I never really stress out to be honest. Of course there were a few clips that took me a little longer than others, but I always try to be relaxed about it.
The Ender was something you’ve been wanting to do for a while now, right? Walk us thru the process of finally getting this trick done.
When I was filming for a project with Markus Wilke back in 2015, I think I stumbled across the idea of it. Not because I saw it somewhere before, but just because I was getting into fast plants a lot more back then and loved dipped 360s anyways. But I still had a hard time with it ever since. Besides the one in Duisburg there are not many setups that would work for that trick, so I was unable to try it all the time. So in the end it took me years to finally land one. Once that happened, Felix and I decided this one to be the ender quite quick. It was also the very last thing we filmed for the video, haha.
What about the rest of the filming? Did you have a trick/spot list you ticked off or was everything more a spur of the moment kind of thing?
I think every single clip other than the fast plant, I decided on the spot. I always used to imagine tricks or lines in my head before actually going somewhere and it very often did not really end up the way I wanted to. So for the most part I stopped doing that. I just go to a spot and do what I feel like doing the most.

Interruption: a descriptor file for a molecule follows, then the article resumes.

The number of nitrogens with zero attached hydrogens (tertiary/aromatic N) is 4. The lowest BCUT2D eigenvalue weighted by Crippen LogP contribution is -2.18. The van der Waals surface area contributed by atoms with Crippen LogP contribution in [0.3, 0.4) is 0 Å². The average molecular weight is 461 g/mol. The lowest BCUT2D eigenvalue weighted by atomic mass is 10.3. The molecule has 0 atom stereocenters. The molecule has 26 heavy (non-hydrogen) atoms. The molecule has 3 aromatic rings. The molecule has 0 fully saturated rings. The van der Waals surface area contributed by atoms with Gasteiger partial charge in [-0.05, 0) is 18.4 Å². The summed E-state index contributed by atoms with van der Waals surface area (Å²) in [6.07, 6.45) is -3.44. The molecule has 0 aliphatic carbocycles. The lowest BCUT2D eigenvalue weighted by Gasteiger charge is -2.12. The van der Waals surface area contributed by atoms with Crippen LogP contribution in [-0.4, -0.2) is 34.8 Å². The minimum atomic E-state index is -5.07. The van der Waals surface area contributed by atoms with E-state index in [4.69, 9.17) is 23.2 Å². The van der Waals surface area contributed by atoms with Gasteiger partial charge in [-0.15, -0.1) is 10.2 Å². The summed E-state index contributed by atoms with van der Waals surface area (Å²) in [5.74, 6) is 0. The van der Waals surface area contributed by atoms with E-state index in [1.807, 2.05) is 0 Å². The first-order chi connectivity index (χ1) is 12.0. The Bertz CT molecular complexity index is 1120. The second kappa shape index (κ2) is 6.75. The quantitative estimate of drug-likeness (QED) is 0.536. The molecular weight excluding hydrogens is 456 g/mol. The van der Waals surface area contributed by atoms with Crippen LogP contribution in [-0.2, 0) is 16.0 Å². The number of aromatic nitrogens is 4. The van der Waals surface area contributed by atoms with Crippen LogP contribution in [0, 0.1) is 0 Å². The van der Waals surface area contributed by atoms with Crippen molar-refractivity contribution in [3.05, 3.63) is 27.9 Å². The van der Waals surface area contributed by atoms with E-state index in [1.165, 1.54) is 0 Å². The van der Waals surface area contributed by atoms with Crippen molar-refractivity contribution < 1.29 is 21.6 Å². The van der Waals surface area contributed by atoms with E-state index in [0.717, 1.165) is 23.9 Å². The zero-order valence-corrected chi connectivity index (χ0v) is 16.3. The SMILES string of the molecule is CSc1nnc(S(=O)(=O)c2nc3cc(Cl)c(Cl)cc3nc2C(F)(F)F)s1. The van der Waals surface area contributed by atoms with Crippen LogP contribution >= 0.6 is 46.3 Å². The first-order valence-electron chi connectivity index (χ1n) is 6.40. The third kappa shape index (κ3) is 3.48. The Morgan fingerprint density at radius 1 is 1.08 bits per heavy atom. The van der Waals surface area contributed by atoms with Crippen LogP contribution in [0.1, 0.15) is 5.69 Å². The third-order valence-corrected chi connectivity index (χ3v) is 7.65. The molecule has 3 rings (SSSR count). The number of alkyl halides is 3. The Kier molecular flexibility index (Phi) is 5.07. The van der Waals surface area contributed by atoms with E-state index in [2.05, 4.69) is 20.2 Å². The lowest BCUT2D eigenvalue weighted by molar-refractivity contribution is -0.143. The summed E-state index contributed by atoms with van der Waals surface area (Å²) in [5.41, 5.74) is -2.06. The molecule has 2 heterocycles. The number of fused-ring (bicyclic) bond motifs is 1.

I know you’re very particular about what tricks you’re doing. A few years ago you were doing a lot of “circus tricks”, but lately you’ve been leaning more towards style, flow and unique lines. Was that a conscious decision?
I’d say, that was something that developed over the years. There was no hard cut between the two types. The Vans Pro Cup series definitely had an impact on my riding, when I first entered in 2017. I just more and more fell in love with trying to ride as smooth as possible and trying to find lines in unique skateparks. It’s such a pure form of riding, I think. I just love the feeling of becoming one with your bike and going fast and smooth without letting go off the pedals and bars. Also the geometry of my bike has changed so much throughout the years, which makes all the tricks that I used to do even harder than they already are.
Another thing you’re really picky about is your helmets. Which one is your favorite one from the TSG collection?
That’s right, haha. I always struggled finding the right helmet for my weird head. TSG gave me the Meta helmet to try and it felt awesome right away, when I put it on. It’s super light and comfortable to wear, but still makes you feel save.
In the end of the video your infamous red VW camper makes a brief appearance. I know you enjoy that van life a lot. So much actually, that you bought a mobile home last summer. How’s that been going?
Yes I have two campers right now, which is kinda stupid, I know, haha. I’m trying to sell my motor home again, though, because I’m so in love with my transporter.
When’s the next time you’ll be hitting the road again?
I might hit the road at the end of February down south to wherever the weather is better than at home. Probably something like Malaga and the south coast of Portugal as I would love to go surf as well as ride bikes.
Obviously a huge shout out to Felix Prangenberg and Anton Arens for doing the project with me. Also shouts to Vans, kunstform BMX Shop and TSG for supporting our idea. Love you guys!